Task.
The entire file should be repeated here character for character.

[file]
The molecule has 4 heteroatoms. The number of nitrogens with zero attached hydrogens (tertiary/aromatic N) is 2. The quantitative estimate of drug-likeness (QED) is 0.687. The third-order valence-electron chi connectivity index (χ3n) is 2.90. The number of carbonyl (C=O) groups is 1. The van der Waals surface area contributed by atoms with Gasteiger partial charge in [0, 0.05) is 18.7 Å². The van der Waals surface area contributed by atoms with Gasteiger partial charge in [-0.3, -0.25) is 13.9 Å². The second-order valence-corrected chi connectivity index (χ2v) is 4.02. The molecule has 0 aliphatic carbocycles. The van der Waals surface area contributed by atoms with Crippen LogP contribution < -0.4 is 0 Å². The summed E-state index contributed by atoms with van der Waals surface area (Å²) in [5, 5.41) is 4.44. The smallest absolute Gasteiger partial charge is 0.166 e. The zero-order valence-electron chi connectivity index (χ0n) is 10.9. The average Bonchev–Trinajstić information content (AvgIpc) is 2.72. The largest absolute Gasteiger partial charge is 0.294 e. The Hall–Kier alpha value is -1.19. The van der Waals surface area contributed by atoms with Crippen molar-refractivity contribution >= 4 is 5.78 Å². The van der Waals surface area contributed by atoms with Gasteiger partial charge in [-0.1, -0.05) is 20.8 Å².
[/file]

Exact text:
The molecule has 4 heteroatoms. The number of nitrogens with zero attached hydrogens (tertiary/aromatic N) is 2. The quantitative estimate of drug-likeness (QED) is 0.687. The third-order valence-electron chi connectivity index (χ3n) is 2.90. The number of carbonyl (C=O) groups is 1. The van der Waals surface area contributed by atoms with Gasteiger partial charge in [0, 0.05) is 18.7 Å². The van der Waals surface area contributed by atoms with Gasteiger partial charge in [-0.3, -0.25) is 13.9 Å². The second-order valence-corrected chi connectivity index (χ2v) is 4.02. The molecule has 0 aliphatic carbocycles. The van der Waals surface area contributed by atoms with Crippen LogP contribution < -0.4 is 0 Å². The summed E-state index contributed by atoms with van der Waals surface area (Å²) in [5, 5.41) is 4.44. The smallest absolute Gasteiger partial charge is 0.166 e. The zero-order valence-electron chi connectivity index (χ0n) is 10.9. The average Bonchev–Trinajstić information content (AvgIpc) is 2.72. The largest absolute Gasteiger partial charge is 0.294 e. The Hall–Kier alpha value is -1.19. The van der Waals surface area contributed by atoms with Crippen molar-refractivity contribution >= 4 is 5.78 Å². The van der Waals surface area contributed by atoms with Gasteiger partial charge in [-0.1, -0.05) is 20.8 Å².